We’ve Cleaned Up a Spillage on Site, What Now?

If you have a spillage, our previous blog (that you can read here) explains what you need to do in terms of initial response.  But once you have cleaned up a spill, what do you do then?  This blog will discuss the next stages to ensure a spillage does not cause pollution and to try and prevent it from happening again.

Investigate the Underground Pollution Pathways

When cleaning up a spillage, you should take all reasonable actions to ensure that the spillage is fully contained, absorbed and that your drains are protected.  Even if you think you’ve absorbed everything, there is a possibility that some pollution escaped to the drainage system so you should check along the drainage network, including under manhole covers and at outfall locations, to determine if there is any contamination.  This should be done immediately after the incident and again a few days later to make sure no pollution has escaped your containment efforts.  If contamination is discovered, it should be dealt with immediately to ensure it does not leave your site and cause pollution.

Restock Pollution Control Equipment

Whenever you have used pollution control equipment, such as spill kits or drain mats, you must make sure they are restocked as soon as possible.  Ideally, this will include deployment of spill kit spares, which you will then need to be re-ordered.  If you don’t have any spares on site, make sure you order replacement kits as soon as possible; you need to make sure you are covered if there is another spillage.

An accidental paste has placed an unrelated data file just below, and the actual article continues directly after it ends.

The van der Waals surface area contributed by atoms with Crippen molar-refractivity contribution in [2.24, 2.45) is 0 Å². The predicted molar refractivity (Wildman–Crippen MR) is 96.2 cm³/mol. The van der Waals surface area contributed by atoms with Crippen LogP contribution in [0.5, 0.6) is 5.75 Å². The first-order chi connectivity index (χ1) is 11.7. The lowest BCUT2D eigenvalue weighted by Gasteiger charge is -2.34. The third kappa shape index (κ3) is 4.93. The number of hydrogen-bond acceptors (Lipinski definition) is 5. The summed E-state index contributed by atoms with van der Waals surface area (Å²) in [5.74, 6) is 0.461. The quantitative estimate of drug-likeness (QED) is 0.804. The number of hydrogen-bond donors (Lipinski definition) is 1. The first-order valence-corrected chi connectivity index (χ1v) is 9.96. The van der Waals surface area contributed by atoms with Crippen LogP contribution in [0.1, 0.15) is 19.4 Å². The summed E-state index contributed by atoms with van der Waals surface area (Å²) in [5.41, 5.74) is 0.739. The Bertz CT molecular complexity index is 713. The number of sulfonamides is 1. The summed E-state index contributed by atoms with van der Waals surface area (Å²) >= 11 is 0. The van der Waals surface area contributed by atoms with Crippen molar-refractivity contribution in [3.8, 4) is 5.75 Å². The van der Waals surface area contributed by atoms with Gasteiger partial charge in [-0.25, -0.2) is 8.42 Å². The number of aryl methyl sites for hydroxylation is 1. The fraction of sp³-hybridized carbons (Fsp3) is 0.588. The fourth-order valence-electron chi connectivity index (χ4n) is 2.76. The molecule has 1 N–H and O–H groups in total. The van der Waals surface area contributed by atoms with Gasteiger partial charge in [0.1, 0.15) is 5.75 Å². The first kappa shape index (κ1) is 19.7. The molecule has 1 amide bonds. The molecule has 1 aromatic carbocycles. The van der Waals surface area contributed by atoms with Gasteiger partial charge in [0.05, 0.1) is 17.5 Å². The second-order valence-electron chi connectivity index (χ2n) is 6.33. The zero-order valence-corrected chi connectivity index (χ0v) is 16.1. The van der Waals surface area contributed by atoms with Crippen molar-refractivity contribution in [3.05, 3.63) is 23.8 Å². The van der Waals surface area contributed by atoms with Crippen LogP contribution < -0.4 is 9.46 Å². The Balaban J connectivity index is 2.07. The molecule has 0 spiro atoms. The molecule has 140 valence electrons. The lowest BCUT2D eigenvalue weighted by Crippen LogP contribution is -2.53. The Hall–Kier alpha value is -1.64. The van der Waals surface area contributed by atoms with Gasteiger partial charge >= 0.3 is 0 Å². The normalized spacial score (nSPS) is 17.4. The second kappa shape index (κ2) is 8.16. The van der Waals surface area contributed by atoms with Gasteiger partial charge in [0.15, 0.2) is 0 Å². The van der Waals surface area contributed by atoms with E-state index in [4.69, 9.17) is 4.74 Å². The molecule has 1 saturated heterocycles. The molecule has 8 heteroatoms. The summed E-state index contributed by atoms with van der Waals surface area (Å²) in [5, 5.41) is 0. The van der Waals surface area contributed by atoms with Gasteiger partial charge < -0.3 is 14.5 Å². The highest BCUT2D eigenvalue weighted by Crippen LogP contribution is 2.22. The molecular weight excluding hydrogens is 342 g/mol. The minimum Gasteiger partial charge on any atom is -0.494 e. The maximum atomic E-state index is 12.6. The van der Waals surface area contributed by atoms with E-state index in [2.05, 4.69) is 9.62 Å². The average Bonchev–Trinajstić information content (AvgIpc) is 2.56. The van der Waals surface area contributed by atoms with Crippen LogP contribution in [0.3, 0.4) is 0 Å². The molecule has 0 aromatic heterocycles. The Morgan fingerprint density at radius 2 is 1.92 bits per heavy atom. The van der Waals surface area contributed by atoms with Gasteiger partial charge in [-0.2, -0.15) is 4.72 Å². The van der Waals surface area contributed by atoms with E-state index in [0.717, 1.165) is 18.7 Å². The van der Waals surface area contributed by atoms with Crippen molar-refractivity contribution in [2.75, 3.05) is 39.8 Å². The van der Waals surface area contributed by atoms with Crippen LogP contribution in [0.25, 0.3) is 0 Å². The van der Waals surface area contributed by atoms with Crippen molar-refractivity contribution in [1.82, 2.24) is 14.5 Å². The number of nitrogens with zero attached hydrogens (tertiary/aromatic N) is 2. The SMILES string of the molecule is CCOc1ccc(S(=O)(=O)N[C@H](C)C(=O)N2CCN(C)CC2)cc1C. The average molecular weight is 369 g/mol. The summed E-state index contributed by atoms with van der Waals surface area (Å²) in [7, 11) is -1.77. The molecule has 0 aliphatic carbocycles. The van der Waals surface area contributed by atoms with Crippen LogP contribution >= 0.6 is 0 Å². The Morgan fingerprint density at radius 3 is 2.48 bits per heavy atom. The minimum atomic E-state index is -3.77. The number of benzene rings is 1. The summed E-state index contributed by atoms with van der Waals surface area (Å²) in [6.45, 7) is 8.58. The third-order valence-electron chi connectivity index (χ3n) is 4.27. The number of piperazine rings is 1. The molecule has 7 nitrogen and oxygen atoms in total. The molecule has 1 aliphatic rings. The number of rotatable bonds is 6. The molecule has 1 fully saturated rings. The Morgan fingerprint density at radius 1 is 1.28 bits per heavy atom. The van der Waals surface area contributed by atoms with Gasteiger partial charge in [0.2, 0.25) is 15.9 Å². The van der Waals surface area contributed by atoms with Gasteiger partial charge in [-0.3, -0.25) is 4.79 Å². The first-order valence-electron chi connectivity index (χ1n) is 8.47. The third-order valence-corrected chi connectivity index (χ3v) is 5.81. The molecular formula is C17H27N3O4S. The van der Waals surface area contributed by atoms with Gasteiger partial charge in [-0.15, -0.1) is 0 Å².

Report the Incident

All incidents should be reported internally.  At a minimum, details of the incident, including date, time, what and how much was spilled should be included, as well as who was involved and what actions were taken to deal with the incident.  The report should include the details of any contractors that were engaged to help clean up the spill and additional actions that were taken after the incident, including checking the drainage network.  If pollution escaped the site, you may need to inform an external regulatory body.  If pollution escapes to surface water, this would be the Environment Agency and if it escapes to foul water, this would be the water company.  You should provide all relevant information and keep a record of the communications.

Investigate the Incident

Internally, you should investigate the incident, to find out how and why it happened and determine whether any controls can be put into place to prevent it from happening again.  Any controls should be implemented and any lessons learned communicated to all staff so you can continually improve and help prevent pollution from your activities.

If you have a spill, quick and effective response is essential to prevent and minimise pollution escaping from your site.  After the initial clean-up, you must make sure that there is no contamination in your drainage network, report the incident, investigate why it happened and implement any changes to prevent it from happening again.